Transferring Intention Into Action
There have been numerous times in my life that I have said, to myself, “That seems like a good idea. I’ll look into it!” Then I’ve let it slip from my mind and forgot about it. Sometime later, that same idea strikes me again, and I say to myself, “I’m going to do something about it when I get time.” Then I once again allow it to slip away… Worse still would be when I saw someone else doing what I ‘intended’ to do. It had happened enough times that, when I got the idea for The Perkolator, I immediately went into action (I wasn’t going to let this one slip away from me).
This human tendency to procrastinate can be overcome.
First, take a few minutes, immediately, set the idea down, either on paper or your computer and leave it where it will be a constant reminder of your thoughts. Next, whenever you think of something to do with the idea, make a note and place it with your original notes. You will have a base for developing your original concept in a short time.
The constant reminder will keep the idea in front of your mind and allow you the opportunity, subconsciously, to develop it. You can then investigate the challenges and put together a full-blown concept, along with some basic questions. You will be surprised how quickly this will come together and how it did not seem that big of a task. Writing it down, and breaking it up into smaller tasks, will motivate you to complete the idea. Not all of your ideas will bear fruit, but none of them will be fruitful if you do nothing. Remember,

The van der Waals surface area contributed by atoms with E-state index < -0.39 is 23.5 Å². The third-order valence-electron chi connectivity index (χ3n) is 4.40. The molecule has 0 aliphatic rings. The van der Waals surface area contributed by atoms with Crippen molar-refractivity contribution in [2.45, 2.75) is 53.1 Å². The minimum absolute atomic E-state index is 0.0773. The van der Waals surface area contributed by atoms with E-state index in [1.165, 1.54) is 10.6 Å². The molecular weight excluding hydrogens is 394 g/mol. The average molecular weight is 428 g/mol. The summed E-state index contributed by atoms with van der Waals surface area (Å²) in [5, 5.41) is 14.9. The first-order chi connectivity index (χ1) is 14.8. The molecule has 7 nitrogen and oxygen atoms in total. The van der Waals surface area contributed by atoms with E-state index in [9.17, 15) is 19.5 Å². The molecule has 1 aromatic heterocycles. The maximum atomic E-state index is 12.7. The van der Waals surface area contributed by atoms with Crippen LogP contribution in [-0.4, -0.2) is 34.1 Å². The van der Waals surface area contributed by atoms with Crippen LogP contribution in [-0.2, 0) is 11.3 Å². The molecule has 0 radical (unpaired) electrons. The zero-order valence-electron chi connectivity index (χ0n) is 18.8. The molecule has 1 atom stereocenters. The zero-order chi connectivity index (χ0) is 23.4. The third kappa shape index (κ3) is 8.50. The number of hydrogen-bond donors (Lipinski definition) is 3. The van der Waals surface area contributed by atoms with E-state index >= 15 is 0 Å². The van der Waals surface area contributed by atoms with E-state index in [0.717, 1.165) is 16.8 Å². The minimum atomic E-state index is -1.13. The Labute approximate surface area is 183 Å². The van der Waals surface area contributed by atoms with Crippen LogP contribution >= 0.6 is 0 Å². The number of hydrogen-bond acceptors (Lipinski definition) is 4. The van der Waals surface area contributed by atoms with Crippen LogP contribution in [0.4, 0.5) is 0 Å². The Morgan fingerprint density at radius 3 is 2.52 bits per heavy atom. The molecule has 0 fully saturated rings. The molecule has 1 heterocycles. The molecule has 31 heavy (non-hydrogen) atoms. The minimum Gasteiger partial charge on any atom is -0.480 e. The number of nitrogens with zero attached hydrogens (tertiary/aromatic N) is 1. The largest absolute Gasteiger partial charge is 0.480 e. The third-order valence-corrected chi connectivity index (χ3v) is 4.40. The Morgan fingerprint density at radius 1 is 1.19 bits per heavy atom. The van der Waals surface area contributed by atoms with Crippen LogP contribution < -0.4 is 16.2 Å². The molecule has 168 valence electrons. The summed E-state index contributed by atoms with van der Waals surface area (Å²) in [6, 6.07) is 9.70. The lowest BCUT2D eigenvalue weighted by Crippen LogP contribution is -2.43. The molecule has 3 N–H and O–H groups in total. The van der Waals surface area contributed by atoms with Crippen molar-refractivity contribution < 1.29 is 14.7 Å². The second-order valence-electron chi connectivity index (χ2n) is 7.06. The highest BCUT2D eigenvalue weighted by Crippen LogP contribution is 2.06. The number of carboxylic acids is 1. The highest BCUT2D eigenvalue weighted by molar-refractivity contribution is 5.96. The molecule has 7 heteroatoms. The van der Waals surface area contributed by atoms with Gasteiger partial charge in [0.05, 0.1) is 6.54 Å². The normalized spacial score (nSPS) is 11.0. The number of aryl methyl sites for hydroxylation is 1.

The Smallest Action Is Better Than The Best Intention.
A man who appeared to be in his mid-sixties walked into the local Canada Revenue Agency office, sat down and smiled at all the people working there. “Can I help you?” asked one of the employees. ‘No,” replied the man, “I just wanted to drop in and see all the people I’ve been working for all of these years.”
Bernie asked Tom, “How is it going, selling your old car.” “Not very well, it’s got 195000 kilometres on the clock”, said Tom. “Don’t worry about that, said Bernie, “I know a guy who, for a few dollars, will turn the clock back to 50,000kl.” Tom got the guy’s name, thanked Bernie, and went their separate ways. A couple of weeks later, they met up again, and the conversation went like this: “Did you take your car to my guy?” “Yes, I did.” “And did he turn the kilometres back”? “He sure did.” ‘And have you sold the car now?” “No” “And why not”? “There’s no point. It’s only got 50,000kl on it now.”
“Fake words are not only evil in themselves, but they infect the soul with evil.”
— Socrates (470 – 399 BC)
(Click Question For Answer)
For Amusement Only
ARIES Mar. 21-Apr. 19: Avoid large purchases at this time. Stick to your budget and create a financial safety net. Protect your future.
TAURUS Apr. 20-May 20: Take a long weekend break. Getaway to the country or the city and enjoy some of life’s benefits.
GEMINI May 21-June 20: Don’t focus on the past. What’s done is done. However, the future has much more to offer than the past.
CANCER June 21-July 22: Children are in the forefront this week. Focus on them and let other concerns wait a little longer.
LEO July 23-Aug 22: Free thinking helps you gain traction and pays you dividends. Walk new paths and allow creativity to flourish.